ISABEL by Min Mai

Isabel was the first person I ever saw with unmarked skin. We cleaned classrooms together during the summer—the easiest way for us to earn money while maintaining the truth when we told our parents it was a school-sponsored extracurricular. We were scraping the gum off the underside of a desk when she removed her dress, folded it into a square, and rested it on the teacher’s desk. She said simply that she didn’t need the job of cleaning the gum off her clothes too. I stared at her sandy skin exhaling its own heat. I was sad for her: she was loveless. 

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My mother told me the only way to know someone was loved was by looking at their body. She never had to tell me that she loved me. It was clear by the deflated skin around her abdomen, the way her nipples pointed to the ground, the lingering hand on her back and thighs intended for me from my father. When she gave me my own marks with a belt or a hanger, I wore them proudly, knowing that I was loved more than anyone else in the world. I only began hiding the love after men in loose gray suits visited our home and she told me that no one else understood how some mothers loved their daughters. Then the marks on my limbs traveled to my back and ribs.

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During the school year, Isabel was the teachers’ favorite. She excelled at every subject, effortlessly making everyone around her laugh with her jokes. I tried not to like her, but her kindness was a wave that caught everyone. After the men visited our home and I was told to hide the love, I wrapped myself with scarves in ninety-degree weather. She pulled me into the bathroom, the tiles wet with their own sweat, and pulled out a green concealer, applying it over the bruises on my neck. I learned to use green for my purple marks and purple for the yellow ones. 

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I had guessed from what Isabel wore that she was unloved: the tank tops that revealed the spotless skin on her arms and chest, the sheer shirts that whispered summer underneath, the skirts that rode up when she sat down. My suspicions were confirmed when we were both sitting on the sidewalk outside the school after all the students and teachers had gone. Behind us was a stone carving of an owl, our school mascot, with a key to the front door inside its beak that the principal had left us after the street lights turned on and she left to go home. We sat next to one another without saying anything. I watched her face perk up at each car’s headlight that shone through the darkness, the way it sunk once she didn’t recognize it. When my mother arrived, I climbed into the passenger seat and watched her become smaller and smaller.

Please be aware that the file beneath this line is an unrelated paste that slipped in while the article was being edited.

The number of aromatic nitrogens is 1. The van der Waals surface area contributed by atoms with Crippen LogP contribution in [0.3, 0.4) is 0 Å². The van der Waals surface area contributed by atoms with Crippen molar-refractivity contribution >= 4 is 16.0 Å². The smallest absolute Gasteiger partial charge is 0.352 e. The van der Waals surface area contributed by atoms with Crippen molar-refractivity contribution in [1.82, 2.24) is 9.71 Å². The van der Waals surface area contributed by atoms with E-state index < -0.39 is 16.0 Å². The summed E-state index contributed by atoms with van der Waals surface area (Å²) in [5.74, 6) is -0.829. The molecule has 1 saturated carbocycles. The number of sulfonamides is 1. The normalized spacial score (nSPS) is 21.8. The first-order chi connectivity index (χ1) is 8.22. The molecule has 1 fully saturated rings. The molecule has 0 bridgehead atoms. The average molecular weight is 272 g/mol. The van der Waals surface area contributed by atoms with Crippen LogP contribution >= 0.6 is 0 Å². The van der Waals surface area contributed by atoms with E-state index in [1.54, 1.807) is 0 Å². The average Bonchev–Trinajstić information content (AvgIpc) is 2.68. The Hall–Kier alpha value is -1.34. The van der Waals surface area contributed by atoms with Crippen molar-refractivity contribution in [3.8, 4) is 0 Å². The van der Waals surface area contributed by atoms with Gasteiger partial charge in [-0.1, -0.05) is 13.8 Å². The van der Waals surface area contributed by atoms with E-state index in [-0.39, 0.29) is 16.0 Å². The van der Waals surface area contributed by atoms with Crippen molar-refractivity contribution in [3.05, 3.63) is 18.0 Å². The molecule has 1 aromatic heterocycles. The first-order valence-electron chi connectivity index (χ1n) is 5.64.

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Over the summer, as we lifted heavy desks and shelves, jutting our hips forward to rest the furniture on our bodies, I noticed marks beginning to appear on her hip bones. Purple circles developed on the apples of her hips and her face winced for a split second when the furniture pressed against it. Some days she wore yellow concealer, but it always smeared off in the combination of sweat and movement. When we patted the seats of the auditorium with brooms, dust exploded from the fabric and layered our skins like fallen clouds. We laughed that we wore every feeling she slung to the audience during performances: the anger she portrayed as Juror 3 filling the seams, the rage because her mother would rather spend two hours at the bar than at her play knotting the threads together. We decided that we needed to take a shower to wash off all the grime before we put our clothes back on. When I saw all of her untouched skin, for the first time in my life, I felt embarrassed for myself. It was more beautiful to be unloved. 

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When we finished cleaning, the new school year a few weeks away, we walked down the hallways, admiring the work: desks cleaned and set in rows, walls emptied of posters and notices waiting to be filled back up again, bathroom stalls polished of unspoken confessions. She asked me if the bruises on my body hurt the way hers did when she pressed on them. I told her that my mother explained the pain was a reminder of everything she had done to me—no, for me. Sweat was beading down my back, tickling my skin. Isabel told me love shouldn’t hurt. I told her she didn’t know what love was. 

That night, we sat on the stage of the auditorium with the seats that were vacuumed of emotions watching us. She asked if she could show me painless love. I said only if I could show her mine. Her touch was gentle, soft like her skin, but when I bit into her breasts, I felt her chest press into my mouth. We performed on stage to no one, the markings on our bodies licked pink and red, beginning to understand real love.


Min Mai was longlisted for the 2021 Fractured Lit Flash Fiction Prize.

Art by Bob Schofield @anothertower

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